Instructions for comparing same samples

Occasionally it is necessary to compare the exact same samples against one another. There have been 2 previous occasions where this has occurred. The automatic validation framework has not been built to handle these situations so a manual trick is required to fool the validation software into working. The 2 occassions where this was required were when we were comparing new tau ID to old tau ID in the validations and comparing 2 different versions of athena to each other. Since these are not data dependant checks (we are checking changes in software only) we need to run on the exact same samples. Below is the task description for the second case:

(2) Task : Validation of digi+reco with (64bits) and gcc47. No differences expected with respect to the gcc46 compiler. Evgen tag e1574

Test : s1469_r4847 (, - gcc47 samples (valid2)
Reference a) s1469_r4847 (, - gcc46 samples (valid1)

This is the more complicated of the 2 cases we have had to do this since itself requires a few special settings so we will look at this one.

The problem comes in because data sets are named based on their task they fall under. So here, irrelevant of the athena versions the jobs would both be sent to the grid with the same output dataset name. This would fail. The trick comes in by splitting the job into 2 different jobs. Each with a fake counter part data set. The first job must have the gcc47 validation as the test with a fake reference. The second part can be done however we like. The valSetup.config file looks like this in the tag section in the way I have set it up:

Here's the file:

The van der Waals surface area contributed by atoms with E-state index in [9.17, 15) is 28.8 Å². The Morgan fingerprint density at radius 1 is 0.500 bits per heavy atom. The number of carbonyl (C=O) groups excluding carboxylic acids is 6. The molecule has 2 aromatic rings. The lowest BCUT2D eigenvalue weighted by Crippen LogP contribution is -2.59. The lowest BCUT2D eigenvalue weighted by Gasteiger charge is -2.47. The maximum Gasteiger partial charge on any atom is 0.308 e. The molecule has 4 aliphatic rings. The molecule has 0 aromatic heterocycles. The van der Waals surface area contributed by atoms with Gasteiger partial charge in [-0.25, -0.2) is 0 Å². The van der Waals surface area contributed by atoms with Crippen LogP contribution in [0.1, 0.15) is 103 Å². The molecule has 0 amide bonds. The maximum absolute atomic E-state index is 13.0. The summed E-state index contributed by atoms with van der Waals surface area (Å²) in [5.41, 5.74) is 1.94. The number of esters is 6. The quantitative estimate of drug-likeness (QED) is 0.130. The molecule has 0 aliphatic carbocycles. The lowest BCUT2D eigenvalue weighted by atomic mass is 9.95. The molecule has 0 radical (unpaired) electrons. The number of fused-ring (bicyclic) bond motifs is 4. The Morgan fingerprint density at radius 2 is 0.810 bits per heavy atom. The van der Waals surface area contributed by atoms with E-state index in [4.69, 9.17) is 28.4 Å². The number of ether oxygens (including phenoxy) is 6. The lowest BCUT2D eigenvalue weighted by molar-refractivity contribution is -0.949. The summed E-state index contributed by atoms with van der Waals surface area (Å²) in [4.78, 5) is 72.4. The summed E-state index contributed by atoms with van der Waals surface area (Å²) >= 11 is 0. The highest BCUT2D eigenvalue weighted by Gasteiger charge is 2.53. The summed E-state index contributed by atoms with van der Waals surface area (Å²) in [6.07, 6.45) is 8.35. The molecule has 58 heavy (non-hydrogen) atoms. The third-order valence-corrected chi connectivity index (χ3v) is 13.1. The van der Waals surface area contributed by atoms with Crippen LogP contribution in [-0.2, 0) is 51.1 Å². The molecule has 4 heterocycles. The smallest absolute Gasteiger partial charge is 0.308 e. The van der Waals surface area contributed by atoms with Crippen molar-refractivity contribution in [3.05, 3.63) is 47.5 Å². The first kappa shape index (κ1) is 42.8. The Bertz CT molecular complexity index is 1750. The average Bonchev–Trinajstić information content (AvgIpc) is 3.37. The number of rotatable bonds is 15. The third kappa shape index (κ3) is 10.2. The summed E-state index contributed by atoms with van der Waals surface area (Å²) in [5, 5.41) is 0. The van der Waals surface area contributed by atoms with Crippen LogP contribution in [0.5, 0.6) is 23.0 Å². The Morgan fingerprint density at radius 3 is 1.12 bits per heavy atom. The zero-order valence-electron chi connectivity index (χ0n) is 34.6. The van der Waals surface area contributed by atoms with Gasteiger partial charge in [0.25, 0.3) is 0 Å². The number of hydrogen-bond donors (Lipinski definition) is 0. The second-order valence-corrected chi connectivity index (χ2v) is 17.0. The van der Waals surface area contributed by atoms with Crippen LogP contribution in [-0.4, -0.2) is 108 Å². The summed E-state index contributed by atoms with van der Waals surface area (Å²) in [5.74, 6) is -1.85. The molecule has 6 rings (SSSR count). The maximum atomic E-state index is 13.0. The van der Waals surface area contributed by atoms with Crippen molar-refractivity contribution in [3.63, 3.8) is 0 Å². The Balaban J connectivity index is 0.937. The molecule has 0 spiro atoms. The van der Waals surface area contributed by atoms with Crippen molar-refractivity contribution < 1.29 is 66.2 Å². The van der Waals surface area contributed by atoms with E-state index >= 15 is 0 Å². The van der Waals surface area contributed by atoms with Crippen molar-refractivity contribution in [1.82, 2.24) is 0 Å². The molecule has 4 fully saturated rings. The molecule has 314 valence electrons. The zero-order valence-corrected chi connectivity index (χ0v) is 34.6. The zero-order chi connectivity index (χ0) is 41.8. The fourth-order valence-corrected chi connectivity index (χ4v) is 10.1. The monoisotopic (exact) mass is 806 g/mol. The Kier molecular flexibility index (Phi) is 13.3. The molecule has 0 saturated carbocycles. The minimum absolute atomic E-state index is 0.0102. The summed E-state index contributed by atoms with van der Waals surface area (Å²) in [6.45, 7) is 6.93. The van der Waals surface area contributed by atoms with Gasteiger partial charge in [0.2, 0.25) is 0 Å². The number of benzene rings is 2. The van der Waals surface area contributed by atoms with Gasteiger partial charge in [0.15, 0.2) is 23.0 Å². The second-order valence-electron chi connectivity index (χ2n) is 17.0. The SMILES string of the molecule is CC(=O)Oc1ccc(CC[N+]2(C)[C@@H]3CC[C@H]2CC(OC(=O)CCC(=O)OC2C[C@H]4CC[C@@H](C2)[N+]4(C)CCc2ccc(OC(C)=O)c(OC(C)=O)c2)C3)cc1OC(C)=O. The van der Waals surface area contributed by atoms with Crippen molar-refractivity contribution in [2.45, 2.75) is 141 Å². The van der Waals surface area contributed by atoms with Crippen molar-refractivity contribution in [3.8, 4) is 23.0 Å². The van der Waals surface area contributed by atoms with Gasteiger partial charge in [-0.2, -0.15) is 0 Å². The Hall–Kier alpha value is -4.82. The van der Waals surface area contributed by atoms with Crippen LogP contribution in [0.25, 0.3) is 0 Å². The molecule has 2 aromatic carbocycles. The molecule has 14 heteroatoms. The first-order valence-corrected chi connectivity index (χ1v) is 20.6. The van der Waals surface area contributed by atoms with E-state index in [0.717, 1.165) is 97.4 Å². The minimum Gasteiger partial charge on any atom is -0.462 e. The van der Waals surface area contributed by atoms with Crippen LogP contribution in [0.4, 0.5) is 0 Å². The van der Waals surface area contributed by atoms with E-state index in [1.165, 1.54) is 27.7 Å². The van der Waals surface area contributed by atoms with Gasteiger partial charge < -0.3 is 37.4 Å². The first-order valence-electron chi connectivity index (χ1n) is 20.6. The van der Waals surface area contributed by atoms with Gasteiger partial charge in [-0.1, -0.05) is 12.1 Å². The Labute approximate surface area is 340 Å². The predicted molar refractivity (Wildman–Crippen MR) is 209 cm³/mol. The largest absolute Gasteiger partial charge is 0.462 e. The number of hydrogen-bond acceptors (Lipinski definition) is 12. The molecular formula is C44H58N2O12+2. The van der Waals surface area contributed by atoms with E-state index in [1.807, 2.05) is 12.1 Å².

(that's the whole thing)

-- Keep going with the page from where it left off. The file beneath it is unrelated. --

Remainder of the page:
Note that anything we enter into the Athena setup section (the second space between the :'s) get all -'s changed to ,'s and is used as the input for asetup.
E.g. AtlasProduction- means that asetup is called: "asetup AtlasProduction,,slc6,64,gcc47"
For this case since is a 64 bit release, we want it compiled with gcc47 and it is only an slc6 release, we need to call it as above (Information provided by Jose Garcia). Since this is slc6 we had trouble running this on slc5 lxplus machines so slc6 machines are suggested. There is also an issue with pathena when trying to submit to the grid with an slc5 release even though we have an slc6 release locally. So we need to specify the cmtConfig for the pathena command. This is the very last option in the tag string which means we need all options prior to it to be initialised. The following is the current structure of the tag string:


The reference is just a dataset from task1 in this validation set and could be any dataset we want. For T2Part2 I have used the reference as the reference with a fake test but that could be switched around.
You should be able to submit this job now. We now continue the normal validation process until after we get the data for second part of the validation. Once we have downloaded the data, we rename T2Part2 reference to the exact corresponding names of the reference data in T2Part1 and copy them to replace the reference in the first part. This way we are fooling the validation package into thinking it is using different data sets and it will work. You can then run the validation. For aesthetic reasons, you could manually go into the html file produced and rename the title of the validation and put a note about what happened but the validation will run which is the important part.

-- GuillermoHamity - 28 Nov 2013

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Topic revision: r6 - 2013-12-09 - GuillermoHamity